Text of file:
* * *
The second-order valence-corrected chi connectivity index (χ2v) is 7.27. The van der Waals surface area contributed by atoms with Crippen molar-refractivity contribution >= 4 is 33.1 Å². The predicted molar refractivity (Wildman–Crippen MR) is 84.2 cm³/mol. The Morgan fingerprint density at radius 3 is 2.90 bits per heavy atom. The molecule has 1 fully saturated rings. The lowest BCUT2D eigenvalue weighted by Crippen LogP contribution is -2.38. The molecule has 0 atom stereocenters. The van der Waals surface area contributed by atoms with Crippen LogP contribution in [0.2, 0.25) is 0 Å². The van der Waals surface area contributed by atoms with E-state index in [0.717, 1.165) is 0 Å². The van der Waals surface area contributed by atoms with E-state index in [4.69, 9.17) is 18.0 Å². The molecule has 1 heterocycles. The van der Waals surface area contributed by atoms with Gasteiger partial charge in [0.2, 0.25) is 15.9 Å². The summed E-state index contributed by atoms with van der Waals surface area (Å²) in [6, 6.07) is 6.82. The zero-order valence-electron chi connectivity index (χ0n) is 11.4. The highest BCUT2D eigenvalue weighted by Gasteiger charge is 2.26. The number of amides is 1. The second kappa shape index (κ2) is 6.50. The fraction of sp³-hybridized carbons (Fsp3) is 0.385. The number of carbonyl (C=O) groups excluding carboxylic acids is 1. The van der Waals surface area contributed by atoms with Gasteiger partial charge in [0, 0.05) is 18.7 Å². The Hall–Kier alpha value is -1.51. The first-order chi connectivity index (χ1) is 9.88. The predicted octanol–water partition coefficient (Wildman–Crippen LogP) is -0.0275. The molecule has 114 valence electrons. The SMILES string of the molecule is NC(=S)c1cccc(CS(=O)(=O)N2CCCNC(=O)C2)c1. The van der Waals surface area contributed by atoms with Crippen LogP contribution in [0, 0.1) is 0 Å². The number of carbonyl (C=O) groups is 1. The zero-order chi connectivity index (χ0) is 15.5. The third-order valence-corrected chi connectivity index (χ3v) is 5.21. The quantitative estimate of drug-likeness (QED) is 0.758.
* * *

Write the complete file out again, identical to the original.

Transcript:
The second-order valence-corrected chi connectivity index (χ2v) is 7.27. The van der Waals surface area contributed by atoms with Crippen molar-refractivity contribution >= 4 is 33.1 Å². The predicted molar refractivity (Wildman–Crippen MR) is 84.2 cm³/mol. The Morgan fingerprint density at radius 3 is 2.90 bits per heavy atom. The molecule has 1 fully saturated rings. The lowest BCUT2D eigenvalue weighted by Crippen LogP contribution is -2.38. The molecule has 0 atom stereocenters. The van der Waals surface area contributed by atoms with Crippen LogP contribution in [0.2, 0.25) is 0 Å². The van der Waals surface area contributed by atoms with E-state index in [0.717, 1.165) is 0 Å². The van der Waals surface area contributed by atoms with E-state index in [4.69, 9.17) is 18.0 Å². The molecule has 1 heterocycles. The van der Waals surface area contributed by atoms with Gasteiger partial charge in [0.2, 0.25) is 15.9 Å². The summed E-state index contributed by atoms with van der Waals surface area (Å²) in [6, 6.07) is 6.82. The zero-order valence-electron chi connectivity index (χ0n) is 11.4. The highest BCUT2D eigenvalue weighted by Gasteiger charge is 2.26. The number of amides is 1. The second kappa shape index (κ2) is 6.50. The fraction of sp³-hybridized carbons (Fsp3) is 0.385. The number of carbonyl (C=O) groups excluding carboxylic acids is 1. The van der Waals surface area contributed by atoms with Gasteiger partial charge in [0, 0.05) is 18.7 Å². The Hall–Kier alpha value is -1.51. The first-order chi connectivity index (χ1) is 9.88. The predicted octanol–water partition coefficient (Wildman–Crippen LogP) is -0.0275. The molecule has 114 valence electrons. The SMILES string of the molecule is NC(=S)c1cccc(CS(=O)(=O)N2CCCNC(=O)C2)c1. The van der Waals surface area contributed by atoms with Crippen LogP contribution in [0, 0.1) is 0 Å². The number of carbonyl (C=O) groups is 1. The zero-order chi connectivity index (χ0) is 15.5. The third-order valence-corrected chi connectivity index (χ3v) is 5.21. The quantitative estimate of drug-likeness (QED) is 0.758.